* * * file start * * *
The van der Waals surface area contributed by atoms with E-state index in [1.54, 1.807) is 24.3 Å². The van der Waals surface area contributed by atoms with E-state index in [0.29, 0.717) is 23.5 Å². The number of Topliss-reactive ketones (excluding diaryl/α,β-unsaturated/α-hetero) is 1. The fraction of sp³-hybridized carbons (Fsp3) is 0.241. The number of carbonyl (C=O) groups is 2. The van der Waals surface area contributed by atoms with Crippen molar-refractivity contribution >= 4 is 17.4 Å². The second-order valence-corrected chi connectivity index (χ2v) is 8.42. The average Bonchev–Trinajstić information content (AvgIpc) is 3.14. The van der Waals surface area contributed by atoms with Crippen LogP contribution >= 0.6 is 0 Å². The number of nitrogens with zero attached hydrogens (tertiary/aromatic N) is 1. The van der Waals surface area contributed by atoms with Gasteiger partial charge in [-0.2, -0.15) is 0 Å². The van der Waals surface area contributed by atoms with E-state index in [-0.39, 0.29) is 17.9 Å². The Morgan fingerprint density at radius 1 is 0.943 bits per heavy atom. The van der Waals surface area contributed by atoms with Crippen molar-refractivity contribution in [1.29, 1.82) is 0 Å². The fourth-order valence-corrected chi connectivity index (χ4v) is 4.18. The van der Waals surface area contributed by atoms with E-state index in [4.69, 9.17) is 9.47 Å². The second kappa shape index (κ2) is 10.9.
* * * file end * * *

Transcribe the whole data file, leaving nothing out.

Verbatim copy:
The van der Waals surface area contributed by atoms with E-state index in [1.54, 1.807) is 24.3 Å². The van der Waals surface area contributed by atoms with E-state index in [0.29, 0.717) is 23.5 Å². The number of Topliss-reactive ketones (excluding diaryl/α,β-unsaturated/α-hetero) is 1. The fraction of sp³-hybridized carbons (Fsp3) is 0.241. The number of carbonyl (C=O) groups is 2. The van der Waals surface area contributed by atoms with Crippen molar-refractivity contribution >= 4 is 17.4 Å². The second-order valence-corrected chi connectivity index (χ2v) is 8.42. The average Bonchev–Trinajstić information content (AvgIpc) is 3.14. The van der Waals surface area contributed by atoms with Crippen LogP contribution >= 0.6 is 0 Å². The number of nitrogens with zero attached hydrogens (tertiary/aromatic N) is 1. The van der Waals surface area contributed by atoms with Gasteiger partial charge in [-0.2, -0.15) is 0 Å². The van der Waals surface area contributed by atoms with E-state index in [-0.39, 0.29) is 17.9 Å². The Morgan fingerprint density at radius 1 is 0.943 bits per heavy atom. The van der Waals surface area contributed by atoms with Crippen molar-refractivity contribution in [1.29, 1.82) is 0 Å². The fourth-order valence-corrected chi connectivity index (χ4v) is 4.18. The van der Waals surface area contributed by atoms with E-state index in [4.69, 9.17) is 9.47 Å². The second kappa shape index (κ2) is 10.9.